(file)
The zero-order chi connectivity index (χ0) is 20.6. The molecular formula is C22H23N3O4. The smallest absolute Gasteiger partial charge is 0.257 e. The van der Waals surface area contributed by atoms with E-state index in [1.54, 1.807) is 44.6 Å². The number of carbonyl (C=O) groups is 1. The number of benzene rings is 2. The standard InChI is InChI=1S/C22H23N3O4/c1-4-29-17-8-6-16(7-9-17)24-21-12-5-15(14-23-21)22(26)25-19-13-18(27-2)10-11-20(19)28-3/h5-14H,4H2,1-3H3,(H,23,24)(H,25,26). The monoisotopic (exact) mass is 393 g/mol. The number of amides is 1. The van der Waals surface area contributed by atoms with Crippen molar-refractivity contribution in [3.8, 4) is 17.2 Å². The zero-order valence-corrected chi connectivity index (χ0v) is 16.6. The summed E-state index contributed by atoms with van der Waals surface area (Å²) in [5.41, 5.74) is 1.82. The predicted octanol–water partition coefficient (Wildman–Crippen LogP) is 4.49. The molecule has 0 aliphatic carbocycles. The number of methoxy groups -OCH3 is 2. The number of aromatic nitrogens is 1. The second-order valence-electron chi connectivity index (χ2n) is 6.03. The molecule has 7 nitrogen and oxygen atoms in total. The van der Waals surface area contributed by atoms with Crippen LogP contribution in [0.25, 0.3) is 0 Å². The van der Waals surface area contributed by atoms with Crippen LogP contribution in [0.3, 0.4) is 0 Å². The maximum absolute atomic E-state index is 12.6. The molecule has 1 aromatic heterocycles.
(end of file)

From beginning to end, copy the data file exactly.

The zero-order chi connectivity index (χ0) is 20.6. The molecular formula is C22H23N3O4. The smallest absolute Gasteiger partial charge is 0.257 e. The van der Waals surface area contributed by atoms with E-state index in [1.54, 1.807) is 44.6 Å². The number of carbonyl (C=O) groups is 1. The number of benzene rings is 2. The standard InChI is InChI=1S/C22H23N3O4/c1-4-29-17-8-6-16(7-9-17)24-21-12-5-15(14-23-21)22(26)25-19-13-18(27-2)10-11-20(19)28-3/h5-14H,4H2,1-3H3,(H,23,24)(H,25,26). The monoisotopic (exact) mass is 393 g/mol. The number of amides is 1. The van der Waals surface area contributed by atoms with Crippen molar-refractivity contribution in [3.8, 4) is 17.2 Å². The zero-order valence-corrected chi connectivity index (χ0v) is 16.6. The summed E-state index contributed by atoms with van der Waals surface area (Å²) in [5.41, 5.74) is 1.82. The predicted octanol–water partition coefficient (Wildman–Crippen LogP) is 4.49. The molecule has 0 aliphatic carbocycles. The number of methoxy groups -OCH3 is 2. The number of aromatic nitrogens is 1. The second-order valence-electron chi connectivity index (χ2n) is 6.03. The molecule has 7 nitrogen and oxygen atoms in total. The van der Waals surface area contributed by atoms with Crippen LogP contribution in [0.25, 0.3) is 0 Å². The van der Waals surface area contributed by atoms with Crippen LogP contribution in [0.3, 0.4) is 0 Å². The maximum absolute atomic E-state index is 12.6. The molecule has 1 aromatic heterocycles.